My Lords, I was not quite expecting so many questions on this Motion, but I am delighted to reply. I thank noble Lords for their thanks to the staff of the House; I reiterate and endorse every word of that. A fantastic job has been done, not only by the Clerk of the Parliaments and his staff but by the Government Whips Office staff, whose workload has increased dramatically thanks to some of the issues we have talked about, first in the Virtual Proceedings and then in the hybrid House. I am not sure that all noble Lords realise quite what goes into putting the day together and getting ready the Speaker’s brief and the speaking lists and so on. I will come on to some of that later, but I appreciate and echo the words of noble Lords.
Having thanked the staff and the Whips, the noble Baroness, Lady Uddin, asked about the facilities that will be available in September to Members of the House, both physically and in the area of counselling and things such as that. On the physical facilities, the Clerk of the Parliaments will write today to all Members before they go away for the summer to explain the arrangements that will be made when we come back. I echo many of the comments about how we want to come back as soon as we can and in as great numbers as we can. However, we have to respect the medical advice from Public Health England and the Government’s own advice in respect of social distancing, and we will continue to do that.
I think that noble Lords will be reassured by the thought that has gone into coming back. Obviously, we will have to keep a watching brief on that and review it before we come back and when we are back. If there is to be a spike in the infection rate, it is likely to be towards the autumn and winter, so we will have to do that.
Even if we come back completely in a physical sense, which we would all like to do, we will have to keep the facility to have a hybrid House as a contingency measure if necessary. We are able to do that, and in a much smoother way than has been done. Despite some of the criticisms that noble Lords have made, which I will come to, it has been remarkable, and we must not take for granted the work that has been done. If we think back to where we were before the crisis happened and the way we have managed to vote and participate, albeit in a different way, it is remarkable that 780-odd Members of this House have been able to do that from all over the country, and indeed sometimes from abroad. Therefore, as I said, the Clerk of the Parliaments will write about offices, working spaces and things such as catering, which will be available.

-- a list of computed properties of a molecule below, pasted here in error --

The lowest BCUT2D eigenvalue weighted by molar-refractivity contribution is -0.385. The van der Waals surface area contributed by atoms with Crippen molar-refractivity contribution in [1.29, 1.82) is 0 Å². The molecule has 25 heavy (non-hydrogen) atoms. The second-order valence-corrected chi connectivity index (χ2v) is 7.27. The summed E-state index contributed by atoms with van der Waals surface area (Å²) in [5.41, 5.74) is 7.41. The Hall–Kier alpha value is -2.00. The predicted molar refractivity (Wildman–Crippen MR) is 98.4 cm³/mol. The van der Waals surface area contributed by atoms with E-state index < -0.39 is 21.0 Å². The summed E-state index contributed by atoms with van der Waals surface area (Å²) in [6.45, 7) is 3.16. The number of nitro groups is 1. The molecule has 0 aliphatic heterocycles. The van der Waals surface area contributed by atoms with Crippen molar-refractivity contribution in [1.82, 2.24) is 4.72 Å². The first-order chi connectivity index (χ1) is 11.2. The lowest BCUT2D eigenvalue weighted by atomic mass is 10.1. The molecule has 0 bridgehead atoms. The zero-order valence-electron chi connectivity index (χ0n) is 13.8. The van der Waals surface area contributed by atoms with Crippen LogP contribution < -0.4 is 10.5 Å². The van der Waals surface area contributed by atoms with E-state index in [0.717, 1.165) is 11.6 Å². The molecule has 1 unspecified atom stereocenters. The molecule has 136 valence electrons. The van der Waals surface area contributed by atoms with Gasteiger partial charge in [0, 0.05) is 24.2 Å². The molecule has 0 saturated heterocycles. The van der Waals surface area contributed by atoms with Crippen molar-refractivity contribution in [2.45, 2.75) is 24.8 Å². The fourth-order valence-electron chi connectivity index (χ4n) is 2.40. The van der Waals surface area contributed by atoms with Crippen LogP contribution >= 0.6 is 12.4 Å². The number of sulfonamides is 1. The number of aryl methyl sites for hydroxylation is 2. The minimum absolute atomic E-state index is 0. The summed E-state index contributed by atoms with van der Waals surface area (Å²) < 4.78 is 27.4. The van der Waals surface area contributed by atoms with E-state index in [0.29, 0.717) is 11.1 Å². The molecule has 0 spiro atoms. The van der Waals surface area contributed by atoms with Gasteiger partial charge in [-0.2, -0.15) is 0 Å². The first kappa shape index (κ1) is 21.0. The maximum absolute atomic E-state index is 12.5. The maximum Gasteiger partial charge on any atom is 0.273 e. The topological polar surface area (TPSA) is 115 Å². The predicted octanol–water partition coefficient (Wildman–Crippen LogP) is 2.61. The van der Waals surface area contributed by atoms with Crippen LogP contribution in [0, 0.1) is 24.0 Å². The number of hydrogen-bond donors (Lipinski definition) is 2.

The noble Lord, Lord McConnell, and my noble friend Lord Caithness, brought up some things which they have mentioned before, in particular the starting time. Obviously, the starting time is a balance of interests —sometimes competing interests. We have to take into account the interests of Members, the administrative staff, the Government Whips Office, the broadcasters, and committees. I take the point the noble Lord makes, and we will keep that under review. However, the good news is that, due to the hybrid nature of the House and the remote voting, Members are able to take part from wherever they live. The point the noble Lord makes relates in particular to when he wishes to come physically to the House in time for, say, votes, but at the moment, they can be done remotely. However, I take his point.
Therefore, there is partly some good news about the Virtual Proceedings, and allowances will go back in September broadly to what they were before, albeit some of the problems the noble Lord mentioned were the result of changes made nine years ago but not of those made because of the Covid crisis.
My noble friends Lord Trefgarne and Lord Cormack explained how they do not like the hybrid system. I can assure them that we are extremely keen to go back to normal as far as possible, subject to the constraints I mentioned. I think there is some unanimity on this on all sides of the House. It may be for different reasons. The Opposition may be more interested in spontaneity and being able to hold the Government to account. From my and the Government’s point of view, the flexibility has gone in dealing with government business, and for all of us it is very difficult to have a self-governing House when there is no House to self-govern. Some of the problems that have been talked about regarding Committee stages are partly as a result of the fact that the majority of noble Lords are dispersed and so the mood of the House is much more difficult to understand, and the House itself is not able to regulate some Members who speak too long or irrelevantly. That will get better as more of us come back.